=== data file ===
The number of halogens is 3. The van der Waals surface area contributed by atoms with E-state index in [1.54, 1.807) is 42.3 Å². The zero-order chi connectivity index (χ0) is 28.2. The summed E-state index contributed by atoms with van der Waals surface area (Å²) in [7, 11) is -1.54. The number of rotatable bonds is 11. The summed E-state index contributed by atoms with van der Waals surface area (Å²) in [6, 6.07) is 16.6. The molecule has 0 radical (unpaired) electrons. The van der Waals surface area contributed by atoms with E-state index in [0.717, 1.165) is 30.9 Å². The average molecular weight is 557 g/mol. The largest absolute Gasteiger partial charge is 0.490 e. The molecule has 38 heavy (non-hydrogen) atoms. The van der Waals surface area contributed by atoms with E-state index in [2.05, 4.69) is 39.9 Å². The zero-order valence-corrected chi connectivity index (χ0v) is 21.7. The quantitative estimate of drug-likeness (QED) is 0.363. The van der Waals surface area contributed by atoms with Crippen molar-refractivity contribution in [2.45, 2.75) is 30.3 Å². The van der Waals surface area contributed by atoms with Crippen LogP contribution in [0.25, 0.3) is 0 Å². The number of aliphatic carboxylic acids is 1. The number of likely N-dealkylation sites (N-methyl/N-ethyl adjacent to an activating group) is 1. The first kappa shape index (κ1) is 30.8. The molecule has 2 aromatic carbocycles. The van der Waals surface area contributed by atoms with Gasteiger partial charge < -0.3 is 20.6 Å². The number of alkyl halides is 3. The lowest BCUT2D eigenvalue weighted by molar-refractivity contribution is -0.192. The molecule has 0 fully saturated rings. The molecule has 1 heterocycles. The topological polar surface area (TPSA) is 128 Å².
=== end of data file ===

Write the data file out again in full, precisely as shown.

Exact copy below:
The number of halogens is 3. The van der Waals surface area contributed by atoms with E-state index in [1.54, 1.807) is 42.3 Å². The zero-order chi connectivity index (χ0) is 28.2. The summed E-state index contributed by atoms with van der Waals surface area (Å²) in [7, 11) is -1.54. The number of rotatable bonds is 11. The summed E-state index contributed by atoms with van der Waals surface area (Å²) in [6, 6.07) is 16.6. The molecule has 0 radical (unpaired) electrons. The van der Waals surface area contributed by atoms with E-state index in [0.717, 1.165) is 30.9 Å². The average molecular weight is 557 g/mol. The largest absolute Gasteiger partial charge is 0.490 e. The molecule has 38 heavy (non-hydrogen) atoms. The van der Waals surface area contributed by atoms with E-state index in [2.05, 4.69) is 39.9 Å². The zero-order valence-corrected chi connectivity index (χ0v) is 21.7. The quantitative estimate of drug-likeness (QED) is 0.363. The van der Waals surface area contributed by atoms with Crippen molar-refractivity contribution in [2.45, 2.75) is 30.3 Å². The van der Waals surface area contributed by atoms with Crippen LogP contribution in [0.25, 0.3) is 0 Å². The number of aliphatic carboxylic acids is 1. The number of likely N-dealkylation sites (N-methyl/N-ethyl adjacent to an activating group) is 1. The first kappa shape index (κ1) is 30.8. The molecule has 2 aromatic carbocycles. The van der Waals surface area contributed by atoms with Gasteiger partial charge < -0.3 is 20.6 Å². The number of alkyl halides is 3. The lowest BCUT2D eigenvalue weighted by molar-refractivity contribution is -0.192. The molecule has 0 fully saturated rings. The molecule has 1 heterocycles. The topological polar surface area (TPSA) is 128 Å².